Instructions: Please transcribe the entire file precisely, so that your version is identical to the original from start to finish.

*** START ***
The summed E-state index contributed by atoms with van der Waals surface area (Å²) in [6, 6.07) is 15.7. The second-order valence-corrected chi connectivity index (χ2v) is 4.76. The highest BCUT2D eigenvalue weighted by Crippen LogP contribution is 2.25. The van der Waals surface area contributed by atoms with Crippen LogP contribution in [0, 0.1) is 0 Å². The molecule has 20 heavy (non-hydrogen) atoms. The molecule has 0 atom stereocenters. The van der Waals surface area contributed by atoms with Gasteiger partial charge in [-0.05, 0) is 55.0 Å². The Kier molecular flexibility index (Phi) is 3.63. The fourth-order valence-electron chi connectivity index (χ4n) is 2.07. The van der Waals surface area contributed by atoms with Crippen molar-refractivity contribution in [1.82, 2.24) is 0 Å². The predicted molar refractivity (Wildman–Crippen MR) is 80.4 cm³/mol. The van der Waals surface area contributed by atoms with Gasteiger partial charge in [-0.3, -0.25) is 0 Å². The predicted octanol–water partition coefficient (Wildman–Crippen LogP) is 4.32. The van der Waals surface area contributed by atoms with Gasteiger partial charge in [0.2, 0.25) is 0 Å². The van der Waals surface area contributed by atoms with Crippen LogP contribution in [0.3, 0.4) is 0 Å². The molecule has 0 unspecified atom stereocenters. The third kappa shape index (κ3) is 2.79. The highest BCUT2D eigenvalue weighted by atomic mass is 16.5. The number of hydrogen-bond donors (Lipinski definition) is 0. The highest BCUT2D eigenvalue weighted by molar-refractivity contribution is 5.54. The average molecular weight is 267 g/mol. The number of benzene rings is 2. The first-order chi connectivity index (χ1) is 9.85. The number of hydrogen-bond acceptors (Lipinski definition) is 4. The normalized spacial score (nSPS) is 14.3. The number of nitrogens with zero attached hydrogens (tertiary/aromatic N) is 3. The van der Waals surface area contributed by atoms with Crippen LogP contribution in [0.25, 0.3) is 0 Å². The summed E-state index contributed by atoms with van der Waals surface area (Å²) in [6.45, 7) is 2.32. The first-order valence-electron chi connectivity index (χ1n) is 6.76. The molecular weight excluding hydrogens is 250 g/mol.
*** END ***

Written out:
The summed E-state index contributed by atoms with van der Waals surface area (Å²) in [6, 6.07) is 15.7. The second-order valence-corrected chi connectivity index (χ2v) is 4.76. The highest BCUT2D eigenvalue weighted by Crippen LogP contribution is 2.25. The van der Waals surface area contributed by atoms with Crippen LogP contribution in [0, 0.1) is 0 Å². The molecule has 20 heavy (non-hydrogen) atoms. The molecule has 0 atom stereocenters. The van der Waals surface area contributed by atoms with Gasteiger partial charge in [-0.05, 0) is 55.0 Å². The Kier molecular flexibility index (Phi) is 3.63. The fourth-order valence-electron chi connectivity index (χ4n) is 2.07. The van der Waals surface area contributed by atoms with Crippen molar-refractivity contribution in [1.82, 2.24) is 0 Å². The predicted molar refractivity (Wildman–Crippen MR) is 80.4 cm³/mol. The van der Waals surface area contributed by atoms with Gasteiger partial charge in [-0.3, -0.25) is 0 Å². The predicted octanol–water partition coefficient (Wildman–Crippen LogP) is 4.32. The van der Waals surface area contributed by atoms with Gasteiger partial charge in [0.2, 0.25) is 0 Å². The van der Waals surface area contributed by atoms with Crippen LogP contribution in [0.3, 0.4) is 0 Å². The molecule has 0 unspecified atom stereocenters. The third kappa shape index (κ3) is 2.79. The highest BCUT2D eigenvalue weighted by atomic mass is 16.5. The number of hydrogen-bond donors (Lipinski definition) is 0. The highest BCUT2D eigenvalue weighted by molar-refractivity contribution is 5.54. The average molecular weight is 267 g/mol. The number of benzene rings is 2. The first-order chi connectivity index (χ1) is 9.85. The number of hydrogen-bond acceptors (Lipinski definition) is 4. The normalized spacial score (nSPS) is 14.3. The number of nitrogens with zero attached hydrogens (tertiary/aromatic N) is 3. The van der Waals surface area contributed by atoms with Crippen LogP contribution in [0.25, 0.3) is 0 Å². The summed E-state index contributed by atoms with van der Waals surface area (Å²) in [6.45, 7) is 2.32. The first-order valence-electron chi connectivity index (χ1n) is 6.76. The molecular weight excluding hydrogens is 250 g/mol.